Look around at the current crop of leaders and you might develop a nervous twitch.
The political plate is laden with crises and we have Donald and Teresa, with Boris or Jeremy in the wings. Possibly Mr Rees Mogg (in deference to his Victorian upbringing, I feel compelled to use his surname). I’m not a political animal but I’d say it’s potentially the worst leadership crop in living memory.
Business wise we’ve got headline act Jeff Bezos, founder of multi-billion profit yet zero tax paying Amazon. And Mark Zuckerberg who has accrued filthy lucre from selling your life history to the highest bidder.
‘The Apprentice’ showcases a bag of feuding toads in a classic example of exactly what the business world doesn’t need; vain, narcissistic upstarts who you want to punch on the nose.
So where have all the good leaders gone?
The good news is that they’re there. There are one or two high profilers, the Bransons and Dysons perhaps? Gareth Southgate has recently peeped out from behind the media curtain. You can’t help feeling that if Gareth was in charge of Brexit or the Iran/US trade negotiations, things might run a little more smoothly?
The rest of the great leaders are in hiding. The news isn’t interested. The Apprentice doesn’t recruit aimable, agreeable, likeable, get-on-with-able contestants because they’re not Gladiatorial. Mr Trumps happy tweets don’t make the news.
The viewers, me and thee, we actually like the toads, warts and all.
I’ve spent the last 12 years researching human flourishing and employee engagement. I’ve been seeking out and interviewing those who shine, the unsung heroes, the one’s who if they died tomorrow you’d go to their funeral.
I’m reporting on the unreported. This is the headline news, modern leadership boils down to what I call the 3Rs – relationships, relationships and relationships.
One of my happiness heroes is Tony Hsieh (pronounced ‘Shay’), chief executive at an American company, Zappos. If you follow Tony’s story, he elevated his company into the billion dollar turnover category by making it a great place to work. He puts ‘happiness’ as the central tenet. His view is that you can’t browbeat, bully or bribe people to be happy. They have to feel it for themselves. Crucially, I believe Tony is doing it for the right reasons.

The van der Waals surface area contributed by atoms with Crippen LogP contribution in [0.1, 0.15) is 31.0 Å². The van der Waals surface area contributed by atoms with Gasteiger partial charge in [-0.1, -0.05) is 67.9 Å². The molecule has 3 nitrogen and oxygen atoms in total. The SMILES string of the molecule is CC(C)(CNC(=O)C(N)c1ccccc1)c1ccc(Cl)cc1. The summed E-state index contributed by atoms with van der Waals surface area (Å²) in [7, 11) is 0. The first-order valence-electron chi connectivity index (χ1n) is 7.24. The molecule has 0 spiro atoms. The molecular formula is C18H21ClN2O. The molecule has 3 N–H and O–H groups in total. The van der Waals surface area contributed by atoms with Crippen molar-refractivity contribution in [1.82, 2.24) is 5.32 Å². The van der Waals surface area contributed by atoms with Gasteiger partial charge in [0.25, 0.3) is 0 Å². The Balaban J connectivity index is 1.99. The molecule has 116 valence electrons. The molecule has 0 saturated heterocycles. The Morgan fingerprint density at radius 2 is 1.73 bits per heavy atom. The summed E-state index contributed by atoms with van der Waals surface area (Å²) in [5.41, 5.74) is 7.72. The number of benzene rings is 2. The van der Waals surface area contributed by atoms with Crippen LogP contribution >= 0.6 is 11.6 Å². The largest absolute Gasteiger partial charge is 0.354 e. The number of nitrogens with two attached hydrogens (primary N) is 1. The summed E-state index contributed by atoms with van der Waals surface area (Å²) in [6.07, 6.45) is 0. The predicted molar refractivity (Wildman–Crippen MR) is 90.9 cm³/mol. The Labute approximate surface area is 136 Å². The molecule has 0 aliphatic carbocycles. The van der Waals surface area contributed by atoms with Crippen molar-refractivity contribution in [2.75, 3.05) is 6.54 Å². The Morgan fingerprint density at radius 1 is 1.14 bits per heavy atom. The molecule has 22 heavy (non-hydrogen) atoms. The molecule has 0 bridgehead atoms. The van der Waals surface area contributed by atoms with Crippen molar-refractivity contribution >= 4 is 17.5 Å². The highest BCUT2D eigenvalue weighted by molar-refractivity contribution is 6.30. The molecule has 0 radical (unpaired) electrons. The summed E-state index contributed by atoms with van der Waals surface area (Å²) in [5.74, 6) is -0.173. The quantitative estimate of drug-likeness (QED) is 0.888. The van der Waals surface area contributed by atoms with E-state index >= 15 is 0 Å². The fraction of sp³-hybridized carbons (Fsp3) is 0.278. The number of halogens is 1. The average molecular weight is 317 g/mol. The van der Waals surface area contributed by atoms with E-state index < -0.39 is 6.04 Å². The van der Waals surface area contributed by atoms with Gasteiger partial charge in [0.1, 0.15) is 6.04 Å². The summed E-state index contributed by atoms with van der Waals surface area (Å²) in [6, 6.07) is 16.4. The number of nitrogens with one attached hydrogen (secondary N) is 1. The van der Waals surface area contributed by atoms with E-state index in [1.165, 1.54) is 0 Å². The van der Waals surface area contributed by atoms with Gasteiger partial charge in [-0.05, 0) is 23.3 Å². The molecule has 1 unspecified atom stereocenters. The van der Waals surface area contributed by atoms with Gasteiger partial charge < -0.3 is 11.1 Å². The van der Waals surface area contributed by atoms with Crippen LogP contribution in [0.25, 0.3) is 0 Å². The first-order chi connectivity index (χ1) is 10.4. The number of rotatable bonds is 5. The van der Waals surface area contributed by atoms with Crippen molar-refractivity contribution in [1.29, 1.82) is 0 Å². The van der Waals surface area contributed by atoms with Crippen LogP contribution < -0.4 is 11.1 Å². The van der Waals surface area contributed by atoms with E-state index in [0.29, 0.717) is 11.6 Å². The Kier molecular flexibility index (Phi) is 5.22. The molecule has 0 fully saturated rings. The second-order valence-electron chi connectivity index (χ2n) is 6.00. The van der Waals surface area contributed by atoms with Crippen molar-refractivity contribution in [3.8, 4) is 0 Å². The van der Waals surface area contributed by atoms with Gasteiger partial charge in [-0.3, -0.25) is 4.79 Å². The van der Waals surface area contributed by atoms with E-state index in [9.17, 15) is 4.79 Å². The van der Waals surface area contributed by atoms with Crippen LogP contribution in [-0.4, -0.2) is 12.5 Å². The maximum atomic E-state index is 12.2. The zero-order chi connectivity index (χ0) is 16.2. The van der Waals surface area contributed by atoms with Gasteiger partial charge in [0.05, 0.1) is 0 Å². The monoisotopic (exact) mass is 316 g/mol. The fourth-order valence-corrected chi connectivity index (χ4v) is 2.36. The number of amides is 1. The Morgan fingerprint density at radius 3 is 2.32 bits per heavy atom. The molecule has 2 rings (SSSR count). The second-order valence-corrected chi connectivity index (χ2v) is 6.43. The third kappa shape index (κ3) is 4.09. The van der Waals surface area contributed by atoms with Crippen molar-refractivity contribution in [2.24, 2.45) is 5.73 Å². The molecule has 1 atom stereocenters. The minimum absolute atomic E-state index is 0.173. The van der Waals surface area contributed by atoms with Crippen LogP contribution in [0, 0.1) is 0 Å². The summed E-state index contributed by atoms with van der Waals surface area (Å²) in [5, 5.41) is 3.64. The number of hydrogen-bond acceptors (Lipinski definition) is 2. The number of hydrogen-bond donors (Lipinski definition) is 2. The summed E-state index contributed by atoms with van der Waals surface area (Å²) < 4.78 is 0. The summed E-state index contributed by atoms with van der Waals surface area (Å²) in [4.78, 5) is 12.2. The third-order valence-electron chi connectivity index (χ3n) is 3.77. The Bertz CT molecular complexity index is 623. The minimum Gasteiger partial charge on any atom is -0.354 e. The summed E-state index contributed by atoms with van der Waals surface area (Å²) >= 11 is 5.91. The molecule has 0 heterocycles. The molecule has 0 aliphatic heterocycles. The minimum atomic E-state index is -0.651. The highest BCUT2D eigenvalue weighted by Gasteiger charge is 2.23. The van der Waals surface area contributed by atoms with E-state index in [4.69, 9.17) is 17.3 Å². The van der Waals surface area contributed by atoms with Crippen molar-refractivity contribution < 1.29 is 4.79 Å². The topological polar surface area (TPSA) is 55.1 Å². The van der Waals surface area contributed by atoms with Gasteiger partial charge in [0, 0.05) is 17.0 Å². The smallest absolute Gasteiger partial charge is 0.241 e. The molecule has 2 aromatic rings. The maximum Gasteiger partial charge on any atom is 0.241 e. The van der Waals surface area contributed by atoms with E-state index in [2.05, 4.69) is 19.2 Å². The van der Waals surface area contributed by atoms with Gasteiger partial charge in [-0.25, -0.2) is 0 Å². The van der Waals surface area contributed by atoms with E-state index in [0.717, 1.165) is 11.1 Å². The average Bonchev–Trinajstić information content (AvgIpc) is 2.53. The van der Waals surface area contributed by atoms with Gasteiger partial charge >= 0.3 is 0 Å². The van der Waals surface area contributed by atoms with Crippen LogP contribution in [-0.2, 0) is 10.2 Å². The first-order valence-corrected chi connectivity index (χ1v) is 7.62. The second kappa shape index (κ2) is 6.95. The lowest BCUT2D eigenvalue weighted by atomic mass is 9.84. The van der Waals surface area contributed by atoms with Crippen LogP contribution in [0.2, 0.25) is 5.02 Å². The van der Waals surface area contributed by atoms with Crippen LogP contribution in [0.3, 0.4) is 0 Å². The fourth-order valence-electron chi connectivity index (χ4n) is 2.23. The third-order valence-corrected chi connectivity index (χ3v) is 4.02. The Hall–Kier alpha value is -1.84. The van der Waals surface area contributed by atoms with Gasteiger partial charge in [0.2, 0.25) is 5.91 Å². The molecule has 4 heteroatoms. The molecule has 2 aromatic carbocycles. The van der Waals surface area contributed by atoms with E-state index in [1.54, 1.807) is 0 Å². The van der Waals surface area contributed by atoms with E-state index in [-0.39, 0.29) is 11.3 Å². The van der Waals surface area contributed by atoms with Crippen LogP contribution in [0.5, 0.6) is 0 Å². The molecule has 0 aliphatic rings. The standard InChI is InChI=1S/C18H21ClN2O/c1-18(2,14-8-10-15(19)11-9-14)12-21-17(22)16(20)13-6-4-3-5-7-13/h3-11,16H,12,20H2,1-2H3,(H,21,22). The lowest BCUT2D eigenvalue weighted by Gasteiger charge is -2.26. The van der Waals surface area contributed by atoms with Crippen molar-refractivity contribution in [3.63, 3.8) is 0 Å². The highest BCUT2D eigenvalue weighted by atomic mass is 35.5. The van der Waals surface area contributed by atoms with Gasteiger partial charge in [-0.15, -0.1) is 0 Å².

For example, instead of measuring the call centre on ‘calls answered per minute’, he insists that the operators be trained and rewarded to take their time and actually be human, to connect and make a difference instead of merely reading from a script and processing the call.
And here’s the best bit about Zappos. After your 2-week induction, Tony offers new staff $2000 to leave. Take it or leave it, no catch, no hard feelings, you can have the money and run. Or, alternatively, if you really want to work for us, stay and join a rocking team that achieves results through being happy first.
Tony understands that his employees are already motivated when they join his business. Whereas most managers think their role is to ‘motivate’ their employees, Tony has cottoned on to the fact that he has to stop doing the things that strip away motivation.
Humans have an inherent drive to do well. Get out of their bloody way!
This ties in with research around whether you view you work as a job, career or calling.
If you’re doing a ‘job’, you’ll know about it because it’s a chore. You’re doing it because it pays the bills and you get that feeling of angst when the alarm goes off at stupid o’clock.
A ‘career’ is a necessity but you see opportunities for success and advancement. You’re invested in your work and want to do well.
A ‘calling’ is where the work is the end in itself. You feel fulfilled and have a sense of contribution to the greater good. Work is likely to draw on your personal strengths and gives your life meaning and purpose. And, whisper it quietly, but you’d probably do it for free.
Whether you’re engaged in a job, career or calling has less to do with your work than you might imagine. A calling orientation can have just as much to do with your mindset as it does with the actual work being done.
The analogy is this; at some point, you will have rented a car. Most likely, this will have been on holiday. So, here’s a question for you; before you returned the car to the airport, did you wash it?
Why on earth not?
Because it’s not yours, that’s why. To be truthful, you probably didn’t treat it very well either. Bringing the concept to your team – are your people ‘renting’ or ‘owning’? Organizations that achieve ownership will be rewarded with genuine and loving care.
To turn a crisis of no-confidence into a celebration of total confidence, base your leadership style on the 3Rs?
It’s about owning.
- Dr Andy Cope: Leadership – A Crisis of No-Confidence - Thursday, August 23, 2018